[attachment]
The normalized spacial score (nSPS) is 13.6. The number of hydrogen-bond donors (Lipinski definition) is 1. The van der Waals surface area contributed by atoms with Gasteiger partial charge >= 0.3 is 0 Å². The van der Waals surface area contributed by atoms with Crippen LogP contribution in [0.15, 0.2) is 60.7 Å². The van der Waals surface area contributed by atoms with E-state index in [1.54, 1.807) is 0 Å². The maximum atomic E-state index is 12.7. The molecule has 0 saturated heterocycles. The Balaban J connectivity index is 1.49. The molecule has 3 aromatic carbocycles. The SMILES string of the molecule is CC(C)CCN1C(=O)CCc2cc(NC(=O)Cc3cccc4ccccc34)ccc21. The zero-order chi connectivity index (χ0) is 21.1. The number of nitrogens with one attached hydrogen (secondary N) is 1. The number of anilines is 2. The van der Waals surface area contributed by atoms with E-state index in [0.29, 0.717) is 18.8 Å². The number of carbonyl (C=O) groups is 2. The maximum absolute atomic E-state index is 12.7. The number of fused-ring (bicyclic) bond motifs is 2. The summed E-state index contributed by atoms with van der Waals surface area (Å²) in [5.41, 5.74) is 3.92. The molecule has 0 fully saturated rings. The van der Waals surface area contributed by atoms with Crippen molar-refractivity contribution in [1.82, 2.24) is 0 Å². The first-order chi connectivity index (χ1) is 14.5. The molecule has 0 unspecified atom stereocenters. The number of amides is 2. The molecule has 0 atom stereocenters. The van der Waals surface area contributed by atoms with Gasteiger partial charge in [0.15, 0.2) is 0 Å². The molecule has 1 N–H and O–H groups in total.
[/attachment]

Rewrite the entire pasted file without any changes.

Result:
The normalized spacial score (nSPS) is 13.6. The number of hydrogen-bond donors (Lipinski definition) is 1. The van der Waals surface area contributed by atoms with Gasteiger partial charge >= 0.3 is 0 Å². The van der Waals surface area contributed by atoms with Crippen LogP contribution in [0.15, 0.2) is 60.7 Å². The van der Waals surface area contributed by atoms with E-state index in [1.54, 1.807) is 0 Å². The maximum atomic E-state index is 12.7. The molecule has 0 saturated heterocycles. The Balaban J connectivity index is 1.49. The molecule has 3 aromatic carbocycles. The SMILES string of the molecule is CC(C)CCN1C(=O)CCc2cc(NC(=O)Cc3cccc4ccccc34)ccc21. The zero-order chi connectivity index (χ0) is 21.1. The number of nitrogens with one attached hydrogen (secondary N) is 1. The number of anilines is 2. The van der Waals surface area contributed by atoms with E-state index in [0.29, 0.717) is 18.8 Å². The number of carbonyl (C=O) groups is 2. The maximum absolute atomic E-state index is 12.7. The number of fused-ring (bicyclic) bond motifs is 2. The summed E-state index contributed by atoms with van der Waals surface area (Å²) in [5.41, 5.74) is 3.92. The molecule has 0 fully saturated rings. The van der Waals surface area contributed by atoms with Crippen molar-refractivity contribution in [1.82, 2.24) is 0 Å². The first-order chi connectivity index (χ1) is 14.5. The molecule has 0 unspecified atom stereocenters. The number of amides is 2. The molecule has 0 atom stereocenters. The van der Waals surface area contributed by atoms with Gasteiger partial charge in [0.15, 0.2) is 0 Å². The molecule has 1 N–H and O–H groups in total.